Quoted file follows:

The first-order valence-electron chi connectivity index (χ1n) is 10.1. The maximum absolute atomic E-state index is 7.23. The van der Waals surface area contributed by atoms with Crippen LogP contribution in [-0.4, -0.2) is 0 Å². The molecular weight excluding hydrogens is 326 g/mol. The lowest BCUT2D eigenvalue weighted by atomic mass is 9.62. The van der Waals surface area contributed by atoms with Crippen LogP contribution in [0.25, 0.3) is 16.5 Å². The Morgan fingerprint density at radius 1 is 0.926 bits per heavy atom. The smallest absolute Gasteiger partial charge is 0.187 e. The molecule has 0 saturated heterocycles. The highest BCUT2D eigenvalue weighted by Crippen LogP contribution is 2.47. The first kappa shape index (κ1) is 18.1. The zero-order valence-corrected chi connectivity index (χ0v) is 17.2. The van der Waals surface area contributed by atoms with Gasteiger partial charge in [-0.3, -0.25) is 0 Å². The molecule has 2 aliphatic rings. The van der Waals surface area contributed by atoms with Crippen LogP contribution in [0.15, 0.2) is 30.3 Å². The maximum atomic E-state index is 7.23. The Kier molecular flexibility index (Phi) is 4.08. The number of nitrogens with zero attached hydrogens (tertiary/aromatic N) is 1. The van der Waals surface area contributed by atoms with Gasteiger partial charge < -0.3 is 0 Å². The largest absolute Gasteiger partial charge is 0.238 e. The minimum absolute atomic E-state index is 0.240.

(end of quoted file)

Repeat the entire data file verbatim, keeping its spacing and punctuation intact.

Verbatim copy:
The first-order valence-electron chi connectivity index (χ1n) is 10.1. The maximum absolute atomic E-state index is 7.23. The van der Waals surface area contributed by atoms with Crippen LogP contribution in [-0.4, -0.2) is 0 Å². The molecular weight excluding hydrogens is 326 g/mol. The lowest BCUT2D eigenvalue weighted by atomic mass is 9.62. The van der Waals surface area contributed by atoms with Crippen LogP contribution in [0.25, 0.3) is 16.5 Å². The Morgan fingerprint density at radius 1 is 0.926 bits per heavy atom. The smallest absolute Gasteiger partial charge is 0.187 e. The molecule has 0 saturated heterocycles. The highest BCUT2D eigenvalue weighted by Crippen LogP contribution is 2.47. The first kappa shape index (κ1) is 18.1. The zero-order valence-corrected chi connectivity index (χ0v) is 17.2. The van der Waals surface area contributed by atoms with Gasteiger partial charge in [-0.3, -0.25) is 0 Å². The molecule has 2 aliphatic rings. The van der Waals surface area contributed by atoms with Crippen LogP contribution in [0.15, 0.2) is 30.3 Å². The maximum atomic E-state index is 7.23. The Kier molecular flexibility index (Phi) is 4.08. The number of nitrogens with zero attached hydrogens (tertiary/aromatic N) is 1. The van der Waals surface area contributed by atoms with Gasteiger partial charge < -0.3 is 0 Å². The largest absolute Gasteiger partial charge is 0.238 e. The minimum absolute atomic E-state index is 0.240.